Evolutionary perspectives

Knapp et al. (1973) shows that although leave-taking may seem mundane and ordinary, it could tell us a good deal about human interaction “since unique and terribly human interpersonal forces are unleashed when people say goodbye to one another” (1973: p. 182). This point highlights both the importance and presumed uniqueness of human leave-taking. The need for studying leave-taking is not just warranted from the absence of literature; plenty of phenomena remain unstudied purely because they are mundane or self-evident. However, the plausible universality of human leave-taking, which is likely integral to most social interactions, merits investigation.

Investigating the behaviours that occur at the end of interactions could have implications for the evolution of sociality, in understanding why departing intention is important. As argued by Albert and Kessler (1976), studying interpersonal endings is important to theories of social psychology, such as consistency models and exchange theories. Such research would complement theories of human behaviour that describe motivational intention for ending a social encounter, e.g., dissonance (Festinger, 1957) or imbalance (Heider, 1958), but not the mechanism for doing so. Furthermore, understanding leave-taking variation across human societies should provide new insights into the similarities and differences in the expression in this behaviour: Are there similar patterns that suggest leave-taking as a primitive trait ancestral to Homo sapiens? Or has leave-taking converged across species to solve common challenges that entail separation, such as fission-fusion societies? By contrast, evidence of leave-taking in more distantly related non-human species would suggest deeper evolutionary roots for this social behaviour.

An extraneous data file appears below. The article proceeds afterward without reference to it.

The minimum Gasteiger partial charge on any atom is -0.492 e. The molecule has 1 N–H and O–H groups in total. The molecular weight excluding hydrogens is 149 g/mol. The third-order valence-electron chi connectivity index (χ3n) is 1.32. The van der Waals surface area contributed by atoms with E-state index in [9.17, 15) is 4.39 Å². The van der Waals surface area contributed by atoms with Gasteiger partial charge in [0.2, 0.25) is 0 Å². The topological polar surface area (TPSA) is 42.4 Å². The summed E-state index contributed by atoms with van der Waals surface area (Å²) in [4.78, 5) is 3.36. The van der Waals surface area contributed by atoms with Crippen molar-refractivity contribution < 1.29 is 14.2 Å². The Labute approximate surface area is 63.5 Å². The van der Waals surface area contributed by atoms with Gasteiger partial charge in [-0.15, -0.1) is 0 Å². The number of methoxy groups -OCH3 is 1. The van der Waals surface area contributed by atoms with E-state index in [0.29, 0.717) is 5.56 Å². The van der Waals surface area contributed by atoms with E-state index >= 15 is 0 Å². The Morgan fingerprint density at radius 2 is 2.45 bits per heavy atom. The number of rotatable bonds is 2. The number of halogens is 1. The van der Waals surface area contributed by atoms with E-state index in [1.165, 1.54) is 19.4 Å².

The desire to understand how species have evolved to manage social separation is not new. However, that leave-taking could be a way to synchronise movement or to signal intention to depart in social animals (Lockard, 1980) challenges an important point: that leave-taking is inherently different from synchronised, collective cohesion. The former refers to a separation of individuals and an ending of social contact, whereas the latter relates to co-ordination that aims to keep the group together. The latter is also well-studied across the animal kingdom, in birds, social insects and fish (King and Cowlishaw, 2009). For primates, Schamberg et al. (2017) described bonobo branch-dragging before long group travel, and Rowe (2017) examined factors influencing collective decision-making on group movement in Tibetan macaques. This is inherently different to leave-taking because there is no separation and is usually referred to as group movement (Schamberg et al., 2017), group travel (Rowe, 2017), or group co-ordination (King and Cowlishaw, 2009). This highlights the need to distinguish leave-taking (i.e., notification of social separation) from intention to depart, where other individuals notify of a joint cohesive departure, moving away together.